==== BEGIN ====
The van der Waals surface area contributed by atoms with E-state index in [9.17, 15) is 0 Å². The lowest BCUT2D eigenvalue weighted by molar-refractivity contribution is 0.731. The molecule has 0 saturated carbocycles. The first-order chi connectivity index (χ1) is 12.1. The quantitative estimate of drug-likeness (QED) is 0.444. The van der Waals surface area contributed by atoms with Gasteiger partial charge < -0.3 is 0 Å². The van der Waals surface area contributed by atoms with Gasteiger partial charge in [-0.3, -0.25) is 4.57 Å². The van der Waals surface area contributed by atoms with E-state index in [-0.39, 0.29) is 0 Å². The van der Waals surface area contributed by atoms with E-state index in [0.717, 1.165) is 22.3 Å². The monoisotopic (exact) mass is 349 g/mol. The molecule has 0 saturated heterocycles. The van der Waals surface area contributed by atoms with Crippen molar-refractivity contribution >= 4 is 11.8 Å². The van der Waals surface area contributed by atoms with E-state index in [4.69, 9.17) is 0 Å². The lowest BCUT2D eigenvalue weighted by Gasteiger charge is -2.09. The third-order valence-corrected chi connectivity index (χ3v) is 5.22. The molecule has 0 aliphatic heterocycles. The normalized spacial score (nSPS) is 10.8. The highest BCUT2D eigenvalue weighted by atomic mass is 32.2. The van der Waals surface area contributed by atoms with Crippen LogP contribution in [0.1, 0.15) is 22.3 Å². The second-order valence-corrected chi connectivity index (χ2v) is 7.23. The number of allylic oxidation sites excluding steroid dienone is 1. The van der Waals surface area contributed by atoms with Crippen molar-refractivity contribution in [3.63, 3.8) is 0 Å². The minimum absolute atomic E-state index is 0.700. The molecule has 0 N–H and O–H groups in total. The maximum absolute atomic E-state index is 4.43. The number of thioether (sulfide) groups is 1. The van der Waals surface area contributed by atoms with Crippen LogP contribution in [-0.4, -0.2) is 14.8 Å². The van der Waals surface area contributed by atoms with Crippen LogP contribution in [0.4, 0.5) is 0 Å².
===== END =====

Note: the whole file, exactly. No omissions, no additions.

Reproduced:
The van der Waals surface area contributed by atoms with E-state index in [9.17, 15) is 0 Å². The lowest BCUT2D eigenvalue weighted by molar-refractivity contribution is 0.731. The molecule has 0 saturated carbocycles. The first-order chi connectivity index (χ1) is 12.1. The quantitative estimate of drug-likeness (QED) is 0.444. The van der Waals surface area contributed by atoms with Gasteiger partial charge < -0.3 is 0 Å². The van der Waals surface area contributed by atoms with Gasteiger partial charge in [-0.3, -0.25) is 4.57 Å². The van der Waals surface area contributed by atoms with E-state index in [-0.39, 0.29) is 0 Å². The van der Waals surface area contributed by atoms with E-state index in [0.717, 1.165) is 22.3 Å². The monoisotopic (exact) mass is 349 g/mol. The molecule has 0 saturated heterocycles. The van der Waals surface area contributed by atoms with Crippen molar-refractivity contribution >= 4 is 11.8 Å². The van der Waals surface area contributed by atoms with E-state index in [4.69, 9.17) is 0 Å². The lowest BCUT2D eigenvalue weighted by Gasteiger charge is -2.09. The third-order valence-corrected chi connectivity index (χ3v) is 5.22. The molecule has 0 aliphatic heterocycles. The normalized spacial score (nSPS) is 10.8. The highest BCUT2D eigenvalue weighted by atomic mass is 32.2. The van der Waals surface area contributed by atoms with Crippen LogP contribution in [0.1, 0.15) is 22.3 Å². The second-order valence-corrected chi connectivity index (χ2v) is 7.23. The number of allylic oxidation sites excluding steroid dienone is 1. The van der Waals surface area contributed by atoms with Crippen molar-refractivity contribution in [3.63, 3.8) is 0 Å². The minimum absolute atomic E-state index is 0.700. The molecule has 0 N–H and O–H groups in total. The maximum absolute atomic E-state index is 4.43. The number of thioether (sulfide) groups is 1. The van der Waals surface area contributed by atoms with Crippen LogP contribution in [-0.4, -0.2) is 14.8 Å². The van der Waals surface area contributed by atoms with Crippen LogP contribution in [0.4, 0.5) is 0 Å².